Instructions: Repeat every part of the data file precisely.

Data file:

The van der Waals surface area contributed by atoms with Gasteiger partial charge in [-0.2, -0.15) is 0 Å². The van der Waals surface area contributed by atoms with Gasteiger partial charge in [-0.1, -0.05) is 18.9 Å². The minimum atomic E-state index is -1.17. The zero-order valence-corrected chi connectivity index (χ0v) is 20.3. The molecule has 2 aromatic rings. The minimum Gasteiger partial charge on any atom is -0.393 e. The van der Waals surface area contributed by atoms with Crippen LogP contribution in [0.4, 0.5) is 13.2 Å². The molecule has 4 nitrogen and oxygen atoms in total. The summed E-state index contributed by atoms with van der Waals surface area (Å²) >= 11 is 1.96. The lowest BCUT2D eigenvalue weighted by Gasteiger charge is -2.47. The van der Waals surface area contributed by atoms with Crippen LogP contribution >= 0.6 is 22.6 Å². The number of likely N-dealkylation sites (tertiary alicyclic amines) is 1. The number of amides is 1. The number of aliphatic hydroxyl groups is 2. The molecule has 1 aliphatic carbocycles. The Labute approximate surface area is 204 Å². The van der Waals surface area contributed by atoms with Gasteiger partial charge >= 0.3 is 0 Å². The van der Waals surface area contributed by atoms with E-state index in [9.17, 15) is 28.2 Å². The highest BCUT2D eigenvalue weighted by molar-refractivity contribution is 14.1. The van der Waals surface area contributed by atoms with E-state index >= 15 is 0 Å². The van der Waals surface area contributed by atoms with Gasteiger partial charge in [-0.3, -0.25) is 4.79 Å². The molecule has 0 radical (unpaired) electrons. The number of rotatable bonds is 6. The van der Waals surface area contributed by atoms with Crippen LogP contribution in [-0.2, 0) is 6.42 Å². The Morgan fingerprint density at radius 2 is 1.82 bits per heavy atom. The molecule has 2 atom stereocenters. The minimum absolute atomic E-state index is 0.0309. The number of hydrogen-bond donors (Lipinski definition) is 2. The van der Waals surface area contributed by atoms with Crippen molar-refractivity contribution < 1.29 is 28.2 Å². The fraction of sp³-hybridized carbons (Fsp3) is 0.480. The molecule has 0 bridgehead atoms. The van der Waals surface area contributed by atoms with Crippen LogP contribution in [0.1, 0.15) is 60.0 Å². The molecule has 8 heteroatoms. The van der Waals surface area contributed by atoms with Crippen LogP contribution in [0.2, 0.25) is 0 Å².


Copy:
The van der Waals surface area contributed by atoms with Gasteiger partial charge in [-0.2, -0.15) is 0 Å². The van der Waals surface area contributed by atoms with Gasteiger partial charge in [-0.1, -0.05) is 18.9 Å². The minimum atomic E-state index is -1.17. The zero-order valence-corrected chi connectivity index (χ0v) is 20.3. The molecule has 2 aromatic rings. The minimum Gasteiger partial charge on any atom is -0.393 e. The van der Waals surface area contributed by atoms with Crippen LogP contribution in [0.4, 0.5) is 13.2 Å². The molecule has 4 nitrogen and oxygen atoms in total. The summed E-state index contributed by atoms with van der Waals surface area (Å²) >= 11 is 1.96. The lowest BCUT2D eigenvalue weighted by Gasteiger charge is -2.47. The van der Waals surface area contributed by atoms with Crippen LogP contribution >= 0.6 is 22.6 Å². The number of likely N-dealkylation sites (tertiary alicyclic amines) is 1. The number of amides is 1. The number of aliphatic hydroxyl groups is 2. The molecule has 1 aliphatic carbocycles. The Labute approximate surface area is 204 Å². The van der Waals surface area contributed by atoms with Gasteiger partial charge >= 0.3 is 0 Å². The van der Waals surface area contributed by atoms with E-state index in [9.17, 15) is 28.2 Å². The highest BCUT2D eigenvalue weighted by molar-refractivity contribution is 14.1. The van der Waals surface area contributed by atoms with E-state index >= 15 is 0 Å². The van der Waals surface area contributed by atoms with Gasteiger partial charge in [-0.3, -0.25) is 4.79 Å². The molecule has 0 radical (unpaired) electrons. The number of rotatable bonds is 6. The van der Waals surface area contributed by atoms with Crippen LogP contribution in [-0.2, 0) is 6.42 Å². The Morgan fingerprint density at radius 2 is 1.82 bits per heavy atom. The molecule has 2 atom stereocenters. The minimum absolute atomic E-state index is 0.0309. The number of hydrogen-bond donors (Lipinski definition) is 2. The van der Waals surface area contributed by atoms with Crippen molar-refractivity contribution < 1.29 is 28.2 Å². The fraction of sp³-hybridized carbons (Fsp3) is 0.480. The molecule has 0 bridgehead atoms. The van der Waals surface area contributed by atoms with Crippen LogP contribution in [0.1, 0.15) is 60.0 Å². The molecule has 8 heteroatoms. The van der Waals surface area contributed by atoms with Crippen LogP contribution in [0.2, 0.25) is 0 Å².